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World Food Day 2021: India Ranks 101st on the Global Hunger Index Rankings

According to the global hunger index released by the food and agriculture organization across the world, India ranked 101st among 116 countries world-wide.

Abin Joseph
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Spices & Pulses on Plate

According to the Global Hunger Index released by the Food and Agriculture Organization across the world, India ranked 101st among 116 countries worldwide. Ironically the report was published on October 16th which is also observed globally as World Food Day.

A day that marks the founding of the Food and Agriculture Organization (FAO) of the UN. It is also a day that is aimed at tackling and eradicating global hunger across the world.

Although much outrage has been shown by the Women and Child Development (WCD)  Minister Smriti Irani over the calculation of the rankings on the Global Hunger Index.

It is still a very sad fact that India as a country ranked below Pakistan (92), Bangladesh (76), and Nepal (76) who have all fared better in the aspect of feeding its citizens than India according to the rankings published in the global human index.

The fall in rankings from 94th in 2020 to 101st in 2021 also has to be attributed to the spread of the COVID pandemic across India.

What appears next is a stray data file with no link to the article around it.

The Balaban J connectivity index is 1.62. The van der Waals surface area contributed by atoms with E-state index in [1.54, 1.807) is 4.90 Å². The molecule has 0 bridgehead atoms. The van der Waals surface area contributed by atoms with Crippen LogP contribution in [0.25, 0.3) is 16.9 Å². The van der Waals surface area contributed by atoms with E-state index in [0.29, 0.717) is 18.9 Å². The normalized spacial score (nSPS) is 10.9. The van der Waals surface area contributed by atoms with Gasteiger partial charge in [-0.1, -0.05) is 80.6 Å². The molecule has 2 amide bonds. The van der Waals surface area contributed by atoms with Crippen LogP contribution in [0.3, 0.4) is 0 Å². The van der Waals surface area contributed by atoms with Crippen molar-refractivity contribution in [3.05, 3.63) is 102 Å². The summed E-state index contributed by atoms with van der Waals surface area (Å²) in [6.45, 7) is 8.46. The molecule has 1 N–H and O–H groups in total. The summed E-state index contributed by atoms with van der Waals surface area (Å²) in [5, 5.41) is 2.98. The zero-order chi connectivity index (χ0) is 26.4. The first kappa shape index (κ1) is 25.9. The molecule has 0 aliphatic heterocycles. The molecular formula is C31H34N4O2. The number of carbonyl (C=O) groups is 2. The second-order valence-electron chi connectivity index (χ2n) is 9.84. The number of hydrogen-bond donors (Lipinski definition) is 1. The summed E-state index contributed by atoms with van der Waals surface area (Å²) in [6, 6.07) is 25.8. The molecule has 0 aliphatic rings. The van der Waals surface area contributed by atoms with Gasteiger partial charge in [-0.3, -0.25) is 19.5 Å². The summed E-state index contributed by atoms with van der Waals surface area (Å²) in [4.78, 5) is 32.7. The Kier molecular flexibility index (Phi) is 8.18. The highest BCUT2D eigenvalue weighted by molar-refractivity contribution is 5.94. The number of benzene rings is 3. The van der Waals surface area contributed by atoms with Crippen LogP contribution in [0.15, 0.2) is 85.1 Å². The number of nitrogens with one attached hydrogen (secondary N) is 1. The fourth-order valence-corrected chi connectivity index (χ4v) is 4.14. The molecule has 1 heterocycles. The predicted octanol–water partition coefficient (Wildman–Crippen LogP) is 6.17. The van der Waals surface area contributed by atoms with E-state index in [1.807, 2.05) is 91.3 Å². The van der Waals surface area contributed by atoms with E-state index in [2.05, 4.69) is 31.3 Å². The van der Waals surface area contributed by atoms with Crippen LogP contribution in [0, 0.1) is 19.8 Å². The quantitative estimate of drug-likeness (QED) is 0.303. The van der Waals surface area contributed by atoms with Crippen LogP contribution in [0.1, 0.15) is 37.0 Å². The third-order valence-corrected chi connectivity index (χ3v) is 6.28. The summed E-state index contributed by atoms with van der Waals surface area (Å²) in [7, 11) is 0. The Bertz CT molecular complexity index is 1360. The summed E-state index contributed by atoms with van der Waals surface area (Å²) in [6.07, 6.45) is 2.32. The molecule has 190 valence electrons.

According to the stats published by the United Nations Department of Economic and Social Affairs an additional 70-161 million people are facing food crisis due to the spread of the covid pandemic across the world.

Another factor that affected this fall in rankings could be the inclusion of 9 other countries in the rankings in 2021.

Although a score of 27.5 in the GHI which India achieved in 2021 is considered serious it is still way lower compared to India's GHI score of 37.5 which fell in the alarming category in the 2000s.

What is GHI?

Global Hunger Index is the ranking of countries worldwide a jointly published by the US-based Concern Worldwide and Germany-based Welthungerhilfe

It calculates global hunger on the following basis:

Under Nourishment:

Share of the population with insufficient caloric intake.

Child Wasting:

Share of children under age five who have low weight for their height, reflecting acute undernutrition.

Child Stunting:

Share of children under age five who have low height for their age, reflecting chronic undernutrition.

Child Mortality:

The mortality rate of children under the age of five.

Though India showed improvement in indicators such as the under-5 mortality rate. The prevalence of stunting among children and the prevalence of undernourishment owing to inadequate food remained high.

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